This command will create six java source files. In our case we are only going to manipulate WebServiceImplService.java

This is how that file looks like:

WebServiceImplService.java:

package com.javacodegeeks.enterprise.ws;

import java.net.MalformedURLException;
import java.net.URL;
import javax.xml.namespace.QName;
import javax.xml.ws.Service;
import javax.xml.ws.WebEndpoint;
import javax.xml.ws.WebServiceClient;
import javax.xml.ws.WebServiceException;
import javax.xml.ws.WebServiceFeature;
import javax.jws.HandlerChain;

/**
 * This class was generated by the JAX-WS RI. JAX-WS RI 2.2.4-b01 Generated
 * source version: 2.2
 * 
 */
@WebServiceClient(name = "WebServiceImplService", targetNamespace = "http://ws.enterprise.javacodegeeks.com/", wsdlLocation = "http://localhost:8888/webservice/validator?wsdl")
public class WebServiceImplService extends Service {

...

}

We are going to create the SOAP Handler and the SOAP Handler XML file and then add a @HandlerChain annotation to the above file

SOAP Handler

PropertyInjector.java:

package com.javacodegeeks.enterprise.ws.handler;

import java.io.IOException;
import java.util.Set;

import javax.xml.namespace.QName;
import javax.xml.soap.SOAPConstants;
import javax.xml.soap.SOAPEnvelope;
import javax.xml.soap.SOAPException;
import javax.xml.soap.SOAPHeader;
import javax.xml.soap.SOAPHeaderElement;
import javax.xml.soap.SOAPMessage;
import javax.xml.ws.handler.MessageContext;
import javax.xml.ws.handler.soap.SOAPHandler;
import javax.xml.ws.handler.soap.SOAPMessageContext;

public class PropertyInjector implements SOAPHandler<SOAPMessageContext> {
	@Override
	public boolean handleMessage(SOAPMessageContext context) {
		
		System.out.println("Client executing SOAP Handler");

		Boolean outboundProperty = (Boolean) context.get(MessageContext.MESSAGE_OUTBOUND_PROPERTY);

		// If it is an outgoing message
		if (outboundProperty.booleanValue()) {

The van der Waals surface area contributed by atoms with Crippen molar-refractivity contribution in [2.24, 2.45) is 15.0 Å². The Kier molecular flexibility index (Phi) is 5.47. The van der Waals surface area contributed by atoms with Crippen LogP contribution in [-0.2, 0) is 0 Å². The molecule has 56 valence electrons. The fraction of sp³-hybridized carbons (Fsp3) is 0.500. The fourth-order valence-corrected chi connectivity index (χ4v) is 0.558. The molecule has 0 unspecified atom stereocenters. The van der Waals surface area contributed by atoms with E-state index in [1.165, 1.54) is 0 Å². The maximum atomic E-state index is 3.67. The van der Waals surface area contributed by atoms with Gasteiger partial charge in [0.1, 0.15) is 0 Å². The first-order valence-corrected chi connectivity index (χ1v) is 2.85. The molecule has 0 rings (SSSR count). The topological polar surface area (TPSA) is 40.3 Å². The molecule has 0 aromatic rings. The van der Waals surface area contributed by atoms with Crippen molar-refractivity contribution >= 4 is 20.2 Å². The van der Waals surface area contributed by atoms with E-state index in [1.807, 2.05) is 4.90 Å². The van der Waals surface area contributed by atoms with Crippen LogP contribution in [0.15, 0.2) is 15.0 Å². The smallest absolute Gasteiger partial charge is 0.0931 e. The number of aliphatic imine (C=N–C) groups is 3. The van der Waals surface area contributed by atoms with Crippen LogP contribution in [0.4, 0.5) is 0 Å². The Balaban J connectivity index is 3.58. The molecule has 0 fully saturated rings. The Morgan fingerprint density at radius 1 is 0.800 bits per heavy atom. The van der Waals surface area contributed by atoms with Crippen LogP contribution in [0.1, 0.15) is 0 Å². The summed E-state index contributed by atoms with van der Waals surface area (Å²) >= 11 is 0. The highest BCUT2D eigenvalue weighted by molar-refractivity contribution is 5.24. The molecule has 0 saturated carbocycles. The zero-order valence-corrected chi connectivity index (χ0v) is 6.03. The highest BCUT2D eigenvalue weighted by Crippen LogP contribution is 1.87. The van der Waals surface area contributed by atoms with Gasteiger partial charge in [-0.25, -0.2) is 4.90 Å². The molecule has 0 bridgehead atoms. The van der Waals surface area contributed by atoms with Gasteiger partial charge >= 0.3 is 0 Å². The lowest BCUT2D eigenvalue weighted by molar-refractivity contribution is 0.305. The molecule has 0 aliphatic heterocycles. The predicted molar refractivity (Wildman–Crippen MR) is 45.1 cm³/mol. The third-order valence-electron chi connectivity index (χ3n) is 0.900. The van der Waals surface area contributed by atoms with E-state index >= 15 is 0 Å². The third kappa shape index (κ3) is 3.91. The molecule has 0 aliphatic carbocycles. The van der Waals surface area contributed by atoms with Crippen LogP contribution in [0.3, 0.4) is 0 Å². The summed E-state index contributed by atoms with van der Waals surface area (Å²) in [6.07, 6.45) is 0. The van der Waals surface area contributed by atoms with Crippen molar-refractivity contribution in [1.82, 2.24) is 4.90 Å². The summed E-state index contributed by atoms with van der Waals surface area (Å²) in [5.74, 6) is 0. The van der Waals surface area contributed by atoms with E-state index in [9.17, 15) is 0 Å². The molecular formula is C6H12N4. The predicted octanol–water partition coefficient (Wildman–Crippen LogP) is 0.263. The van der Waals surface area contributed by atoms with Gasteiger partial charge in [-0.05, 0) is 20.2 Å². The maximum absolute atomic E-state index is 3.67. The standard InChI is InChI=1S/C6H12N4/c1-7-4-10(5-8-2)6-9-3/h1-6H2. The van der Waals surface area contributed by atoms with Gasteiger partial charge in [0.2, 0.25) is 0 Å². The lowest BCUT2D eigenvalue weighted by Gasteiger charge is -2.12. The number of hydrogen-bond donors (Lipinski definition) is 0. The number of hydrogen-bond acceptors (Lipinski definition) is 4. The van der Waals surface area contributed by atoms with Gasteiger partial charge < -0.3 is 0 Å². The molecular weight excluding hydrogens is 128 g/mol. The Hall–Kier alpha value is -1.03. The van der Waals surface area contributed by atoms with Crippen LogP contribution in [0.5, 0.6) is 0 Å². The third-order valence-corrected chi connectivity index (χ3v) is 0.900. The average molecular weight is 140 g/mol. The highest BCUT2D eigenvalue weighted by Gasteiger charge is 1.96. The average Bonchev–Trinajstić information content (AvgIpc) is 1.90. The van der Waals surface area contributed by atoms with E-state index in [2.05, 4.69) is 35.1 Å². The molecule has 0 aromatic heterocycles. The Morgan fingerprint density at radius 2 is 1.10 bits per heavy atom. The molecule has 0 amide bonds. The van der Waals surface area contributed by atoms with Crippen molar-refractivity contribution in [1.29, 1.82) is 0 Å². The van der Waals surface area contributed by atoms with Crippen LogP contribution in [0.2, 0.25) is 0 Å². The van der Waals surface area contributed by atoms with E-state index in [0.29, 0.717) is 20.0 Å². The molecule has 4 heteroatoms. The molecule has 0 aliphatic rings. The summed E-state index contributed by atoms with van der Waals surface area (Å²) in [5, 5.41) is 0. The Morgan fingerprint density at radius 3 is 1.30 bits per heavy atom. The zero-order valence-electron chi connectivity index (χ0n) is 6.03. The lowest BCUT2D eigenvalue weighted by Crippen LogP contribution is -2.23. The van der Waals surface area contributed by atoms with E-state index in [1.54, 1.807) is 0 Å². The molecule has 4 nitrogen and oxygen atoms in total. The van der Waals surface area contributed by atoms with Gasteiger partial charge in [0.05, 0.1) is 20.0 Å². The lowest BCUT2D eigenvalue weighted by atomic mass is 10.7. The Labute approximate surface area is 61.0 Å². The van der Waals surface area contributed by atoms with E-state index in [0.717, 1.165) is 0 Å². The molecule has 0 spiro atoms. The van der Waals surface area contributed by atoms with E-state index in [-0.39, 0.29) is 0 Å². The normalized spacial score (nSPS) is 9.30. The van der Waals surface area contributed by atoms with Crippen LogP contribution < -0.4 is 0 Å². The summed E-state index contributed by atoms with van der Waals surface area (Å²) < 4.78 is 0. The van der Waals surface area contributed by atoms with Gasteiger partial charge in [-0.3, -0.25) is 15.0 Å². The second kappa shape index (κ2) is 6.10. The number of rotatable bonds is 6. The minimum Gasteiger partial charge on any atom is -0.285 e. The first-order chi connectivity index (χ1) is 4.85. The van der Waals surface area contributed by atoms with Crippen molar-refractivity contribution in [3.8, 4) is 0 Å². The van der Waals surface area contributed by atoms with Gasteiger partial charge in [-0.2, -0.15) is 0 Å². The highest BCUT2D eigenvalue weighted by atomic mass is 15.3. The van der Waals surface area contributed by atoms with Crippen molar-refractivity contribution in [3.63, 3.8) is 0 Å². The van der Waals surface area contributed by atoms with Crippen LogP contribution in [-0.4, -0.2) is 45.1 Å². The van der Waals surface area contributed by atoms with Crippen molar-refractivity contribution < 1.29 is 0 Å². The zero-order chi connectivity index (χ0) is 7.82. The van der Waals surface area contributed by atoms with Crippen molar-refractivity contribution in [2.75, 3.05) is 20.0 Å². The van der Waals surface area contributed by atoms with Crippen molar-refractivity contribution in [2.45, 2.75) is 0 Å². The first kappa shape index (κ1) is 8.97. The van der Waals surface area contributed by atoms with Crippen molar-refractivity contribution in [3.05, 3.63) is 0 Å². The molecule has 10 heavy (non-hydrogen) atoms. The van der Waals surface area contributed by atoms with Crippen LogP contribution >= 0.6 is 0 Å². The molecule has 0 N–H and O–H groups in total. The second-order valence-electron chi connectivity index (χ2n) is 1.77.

try {
				SOAPMessage soapMessagg = context.getMessage();
				SOAPEnvelope soapEnvelope = soapMessagg.getSOAPPart().getEnvelope();
				
				// Grab the header of the SOAP envelop
				SOAPHeader soapHeader = soapEnvelope.getHeader();

				// Attach a new header if there is none...
				if (soapHeader == null) {
					soapHeader = soapEnvelope.addHeader();
				}
				
				// add the property to the header
				QName qname = new QName("http://ws.enterprise.javacodegeeks.com/", "PROPERTY");
				
				// Create a new HeaderElement in order to place the new property
				SOAPHeaderElement soapHeaderElement = soapHeader.addHeaderElement(qname);

				soapHeaderElement.setActor(SOAPConstants.URI_SOAP_ACTOR_NEXT);
				soapHeaderElement.addTextNode("RANDOM");
				soapMessagg.saveChanges();

				// Output the message to the Console -- for debug   
				soapMessagg.writeTo(System.out);

			} catch (SOAPException e) {
				System.err.println(e);
			} catch (IOException e) {
				System.err.println(e);
			}

		}
		return true;
	}

	@Override
	public boolean handleFault(SOAPMessageContext context) {
		return true;
	}

	@Override
	public void close(MessageContext context) {
	}

	@Override
	public Set<QName> getHeaders() {
		return null;
	}
}

This Handler basically adds a new Header element to the SOAP envelope with a simple String in it. It will also add an Actor to the Header. A SOAP message may travel from a sender to a receiver by passing different endpoints along the message path. However, not all parts of a SOAP message may be intended for the ultimate endpoint, instead, it may be intended for one or more of the endpoints on the message path. The SOAP actor attribute is used to address the Header element to a specific endpoint.

The SOAP actor global attribute can be used to indicate the recipient of a header element. The value of the SOAP actor attribute is a URI. The special URI “http://schemas.xmlsoap.org/soap/actor/next” as the value of actor attribute indicates that the next SOAP node in the message path must process the header element.